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Personally, I subscribe to an oscillating universe theory wherein all matter existed forever, and the universe undergoes contraction and expansion ad infinitum. I think claims that there is not enough matter to allow for this are grossly premature, and it will be found that there is enough matter to allow for an eternal cycling (so much closer to the hindu creation story!)
You will want an eternal god who jumps started everything but you will not account for the god's prime cause. In other words, You exempt god from needing a creator (who created your creator?, why does god exist without needing to be “created”?), yet you insist that the universe must have a creator, why? I want a cyclic universe where matter has always been, in both directions of time. Here's the difference:

My environment is non-sentient and it is discoverable as to the mechanism. Your environment has to account for an eternal sentient being (which you will never be able to fully account for), and you have to come up with reasons as to why he wouldn't tell you the truth about how it all began in his communications with you.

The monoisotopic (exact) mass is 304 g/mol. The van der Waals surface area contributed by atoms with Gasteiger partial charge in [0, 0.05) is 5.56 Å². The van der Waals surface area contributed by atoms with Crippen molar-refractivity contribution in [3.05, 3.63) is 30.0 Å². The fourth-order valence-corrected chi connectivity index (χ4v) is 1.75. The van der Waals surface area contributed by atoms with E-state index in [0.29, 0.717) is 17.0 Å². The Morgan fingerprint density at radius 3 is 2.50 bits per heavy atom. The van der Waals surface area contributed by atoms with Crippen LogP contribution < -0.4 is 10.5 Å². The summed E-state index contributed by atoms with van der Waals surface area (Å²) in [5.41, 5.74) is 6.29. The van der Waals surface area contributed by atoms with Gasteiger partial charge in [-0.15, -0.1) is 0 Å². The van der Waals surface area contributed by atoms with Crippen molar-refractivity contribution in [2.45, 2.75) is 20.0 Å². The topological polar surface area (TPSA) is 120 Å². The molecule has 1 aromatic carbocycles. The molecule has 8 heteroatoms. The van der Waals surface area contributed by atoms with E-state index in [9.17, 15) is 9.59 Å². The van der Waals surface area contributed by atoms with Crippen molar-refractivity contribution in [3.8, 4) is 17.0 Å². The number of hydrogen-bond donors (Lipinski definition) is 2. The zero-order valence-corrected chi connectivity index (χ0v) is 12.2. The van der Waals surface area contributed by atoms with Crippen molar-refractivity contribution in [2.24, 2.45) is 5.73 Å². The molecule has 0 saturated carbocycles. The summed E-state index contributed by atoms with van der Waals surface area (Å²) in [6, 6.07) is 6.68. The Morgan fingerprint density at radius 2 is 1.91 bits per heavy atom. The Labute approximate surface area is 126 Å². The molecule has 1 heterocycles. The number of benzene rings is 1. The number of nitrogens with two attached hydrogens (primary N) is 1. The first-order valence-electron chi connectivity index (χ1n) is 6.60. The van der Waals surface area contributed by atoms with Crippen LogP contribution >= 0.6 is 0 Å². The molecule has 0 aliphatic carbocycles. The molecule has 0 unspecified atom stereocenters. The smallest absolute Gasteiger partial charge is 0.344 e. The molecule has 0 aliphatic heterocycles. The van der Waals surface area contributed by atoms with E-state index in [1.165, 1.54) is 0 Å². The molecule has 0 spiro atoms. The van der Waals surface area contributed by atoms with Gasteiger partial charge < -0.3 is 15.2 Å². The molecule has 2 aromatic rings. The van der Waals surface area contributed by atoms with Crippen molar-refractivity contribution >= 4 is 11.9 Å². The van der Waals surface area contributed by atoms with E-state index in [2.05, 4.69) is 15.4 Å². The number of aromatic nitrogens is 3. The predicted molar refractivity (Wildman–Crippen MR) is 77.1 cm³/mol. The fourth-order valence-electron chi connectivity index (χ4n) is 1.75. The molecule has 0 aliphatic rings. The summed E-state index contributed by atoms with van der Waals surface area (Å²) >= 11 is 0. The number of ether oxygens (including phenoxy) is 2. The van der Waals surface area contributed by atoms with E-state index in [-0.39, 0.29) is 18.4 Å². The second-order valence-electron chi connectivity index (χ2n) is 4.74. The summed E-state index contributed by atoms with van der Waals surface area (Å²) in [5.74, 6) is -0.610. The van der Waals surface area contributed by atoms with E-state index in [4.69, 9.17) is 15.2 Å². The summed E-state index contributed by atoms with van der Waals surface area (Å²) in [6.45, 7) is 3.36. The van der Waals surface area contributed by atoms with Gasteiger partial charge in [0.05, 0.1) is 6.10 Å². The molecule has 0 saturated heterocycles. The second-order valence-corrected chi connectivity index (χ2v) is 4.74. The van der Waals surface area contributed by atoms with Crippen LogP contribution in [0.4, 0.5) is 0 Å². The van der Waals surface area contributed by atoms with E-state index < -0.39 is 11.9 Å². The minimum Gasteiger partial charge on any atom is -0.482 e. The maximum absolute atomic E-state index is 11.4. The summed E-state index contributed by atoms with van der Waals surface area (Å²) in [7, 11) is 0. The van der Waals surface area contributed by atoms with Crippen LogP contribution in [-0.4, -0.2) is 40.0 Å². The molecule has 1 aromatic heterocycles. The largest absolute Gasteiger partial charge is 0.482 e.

I have no intention of hijacking this thread, nor starting a debate.

Just a question to USP: - Scientists and Creationists are unanimous about the earth having an age. What other scientists or whatever support this "theory" of yours?

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That's precisely what you're doing. Kindly erase your post.

What other scientists or whatever support this "theory" of yours?

Simple question requires a simple answer. A link will suffice.

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Salam,

Inshallah you are all doing well. Its not the question that you made is wrong but the view that is mistaken. Rather than questioning God's existence we should be questioning our existence. Human being just like any other living beings have limited capabilities. And included in all the capabilities is the human imagination. You see Allah has limited our imagination and other brain capabilities. We can never clearly understand his purpose as we are not created to do so. No matter how much we near we think we are to you question we will never reach to it. Even this concept, that there is a understandable cause behind everything, is just another self-belief created from imagination. For all we know, the whole structure of our thinking could be wrong and mislead. The main point is that its not within our capability to understand the divine reasons, we are just to follow the divine commands.